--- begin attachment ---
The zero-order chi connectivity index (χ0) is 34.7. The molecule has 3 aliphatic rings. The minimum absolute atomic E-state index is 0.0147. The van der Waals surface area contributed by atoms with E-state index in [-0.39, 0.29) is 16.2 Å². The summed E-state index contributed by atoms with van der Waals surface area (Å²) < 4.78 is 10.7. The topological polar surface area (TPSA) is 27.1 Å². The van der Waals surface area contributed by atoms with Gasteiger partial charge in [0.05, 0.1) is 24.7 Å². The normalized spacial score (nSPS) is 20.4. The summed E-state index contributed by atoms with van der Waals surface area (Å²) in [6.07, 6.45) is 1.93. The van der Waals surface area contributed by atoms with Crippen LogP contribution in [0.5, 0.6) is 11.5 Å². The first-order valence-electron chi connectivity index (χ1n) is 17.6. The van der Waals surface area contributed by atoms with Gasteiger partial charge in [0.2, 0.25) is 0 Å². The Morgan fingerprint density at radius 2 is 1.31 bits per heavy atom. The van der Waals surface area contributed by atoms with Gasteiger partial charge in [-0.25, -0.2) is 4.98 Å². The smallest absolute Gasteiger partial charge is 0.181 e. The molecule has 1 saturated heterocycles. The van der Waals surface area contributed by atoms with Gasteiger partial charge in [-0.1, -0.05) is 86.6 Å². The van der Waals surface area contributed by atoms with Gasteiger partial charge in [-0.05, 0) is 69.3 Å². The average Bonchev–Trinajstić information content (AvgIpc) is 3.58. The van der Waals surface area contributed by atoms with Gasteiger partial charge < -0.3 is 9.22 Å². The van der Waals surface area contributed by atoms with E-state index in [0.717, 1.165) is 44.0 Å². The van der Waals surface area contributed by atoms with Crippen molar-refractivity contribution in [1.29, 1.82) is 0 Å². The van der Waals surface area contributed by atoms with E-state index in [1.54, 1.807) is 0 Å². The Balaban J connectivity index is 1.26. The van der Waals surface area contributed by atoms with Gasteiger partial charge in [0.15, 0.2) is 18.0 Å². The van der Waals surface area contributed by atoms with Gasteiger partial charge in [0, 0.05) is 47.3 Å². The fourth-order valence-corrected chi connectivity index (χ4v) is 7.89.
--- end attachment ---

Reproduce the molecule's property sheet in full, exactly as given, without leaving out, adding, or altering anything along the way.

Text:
The zero-order chi connectivity index (χ0) is 34.7. The molecule has 3 aliphatic rings. The minimum absolute atomic E-state index is 0.0147. The van der Waals surface area contributed by atoms with E-state index in [-0.39, 0.29) is 16.2 Å². The summed E-state index contributed by atoms with van der Waals surface area (Å²) < 4.78 is 10.7. The topological polar surface area (TPSA) is 27.1 Å². The van der Waals surface area contributed by atoms with Gasteiger partial charge in [0.05, 0.1) is 24.7 Å². The normalized spacial score (nSPS) is 20.4. The summed E-state index contributed by atoms with van der Waals surface area (Å²) in [6.07, 6.45) is 1.93. The van der Waals surface area contributed by atoms with Crippen LogP contribution in [0.5, 0.6) is 11.5 Å². The first-order valence-electron chi connectivity index (χ1n) is 17.6. The van der Waals surface area contributed by atoms with Gasteiger partial charge in [0.2, 0.25) is 0 Å². The Morgan fingerprint density at radius 2 is 1.31 bits per heavy atom. The van der Waals surface area contributed by atoms with Gasteiger partial charge in [-0.25, -0.2) is 4.98 Å². The smallest absolute Gasteiger partial charge is 0.181 e. The molecule has 1 saturated heterocycles. The van der Waals surface area contributed by atoms with Gasteiger partial charge in [-0.1, -0.05) is 86.6 Å². The van der Waals surface area contributed by atoms with Gasteiger partial charge in [-0.05, 0) is 69.3 Å². The average Bonchev–Trinajstić information content (AvgIpc) is 3.58. The van der Waals surface area contributed by atoms with Gasteiger partial charge < -0.3 is 9.22 Å². The van der Waals surface area contributed by atoms with E-state index in [0.717, 1.165) is 44.0 Å². The van der Waals surface area contributed by atoms with Crippen molar-refractivity contribution in [1.29, 1.82) is 0 Å². The van der Waals surface area contributed by atoms with E-state index in [1.54, 1.807) is 0 Å². The Balaban J connectivity index is 1.26. The van der Waals surface area contributed by atoms with Gasteiger partial charge in [0.15, 0.2) is 18.0 Å². The van der Waals surface area contributed by atoms with Gasteiger partial charge in [0, 0.05) is 47.3 Å². The fourth-order valence-corrected chi connectivity index (χ4v) is 7.89.